Richard Chavez

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      Richard Chavez

      Richard Chavez was born and raised in San Felipe Pueblo, one of the more conservative, traditional pueblo communities located alongside the Rio Grande River in New Mexico.

      In the early 1970s, Richard worked as an architectural draftsman for Harvey S. Hoshour,  who came to Albuquerque after working for renowned German architect Mies Van de Rohe. During that time, Richard attended University of New Mexico's School of Architecture and began making jewelry in his free time to supplement his income.

      Richard Chavez learned how to make heishi and turquoise necklaces from his grandfather, but soon taught himself silverwork. He applied the minimalist architectural philosophy he had learned to his jewelry designs, which emphasize purity, sparseness, and balance. In 1976, Richard left his architectural career to pursue jewelry full time.

      Richard uses irregular cuts of stone and carefully selected color schemes to create his contemporary, chic pieces. He uses semiprecious and precious stones with turquoise as an accent color, so his jewelry stands out from other contemporary artists.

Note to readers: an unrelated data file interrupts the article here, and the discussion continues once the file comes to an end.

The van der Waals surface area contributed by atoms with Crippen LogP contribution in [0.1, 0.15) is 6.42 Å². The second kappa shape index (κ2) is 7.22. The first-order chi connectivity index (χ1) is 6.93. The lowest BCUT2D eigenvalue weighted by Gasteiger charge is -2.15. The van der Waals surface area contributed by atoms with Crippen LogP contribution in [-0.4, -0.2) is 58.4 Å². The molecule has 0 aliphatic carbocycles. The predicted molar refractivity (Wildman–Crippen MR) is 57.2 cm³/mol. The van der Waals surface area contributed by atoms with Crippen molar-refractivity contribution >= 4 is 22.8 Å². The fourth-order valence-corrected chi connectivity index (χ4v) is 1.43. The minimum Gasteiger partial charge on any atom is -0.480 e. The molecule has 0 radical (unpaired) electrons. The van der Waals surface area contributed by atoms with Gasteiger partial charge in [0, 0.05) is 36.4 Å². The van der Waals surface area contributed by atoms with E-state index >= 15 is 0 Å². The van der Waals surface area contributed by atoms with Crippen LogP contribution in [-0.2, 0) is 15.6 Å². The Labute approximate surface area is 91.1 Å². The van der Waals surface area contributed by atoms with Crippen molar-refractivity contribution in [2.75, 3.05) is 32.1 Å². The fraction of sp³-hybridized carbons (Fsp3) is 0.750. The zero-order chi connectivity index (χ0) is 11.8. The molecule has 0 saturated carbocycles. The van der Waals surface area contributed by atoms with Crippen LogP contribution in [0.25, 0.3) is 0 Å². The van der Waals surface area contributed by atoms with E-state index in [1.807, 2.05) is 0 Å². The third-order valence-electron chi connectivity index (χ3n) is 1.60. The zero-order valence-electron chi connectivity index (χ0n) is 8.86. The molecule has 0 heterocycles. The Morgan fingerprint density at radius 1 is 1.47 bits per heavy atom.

From start to finish, each piece of jewelry has many steps involved. Richard begins with a sketch to determine the design, then solders, sands, cuts, polishes, and finishes the lapidary process. Each step is done entirely by Richard, from purchasing the raw stone to cutting and grinding it into shape, and polishing it before it is set in gold or silver. Each stone requires at least 10 steps before it is ready for its final polish and setting.

      Richard Chavez has earned name recognition thanks to the high standards he sets for his jewelry. His designs have won numerous awards since his first competition in 1976. In 1990, he stopped entering judged competitions, feeling he no longer required that type of validation. Instead, he finds the positive reactions and comments from the public to be more gratifying than awards.

      Of his artwork he says, “When I first got into jewelry-making, my grandfather said, ‘Your talent doesn’t come from you, it comes from some outside source, so don’t ever take it for granted. Make sure you give your thanks and you share that gift that you have.’ So that’s what I try to do.”

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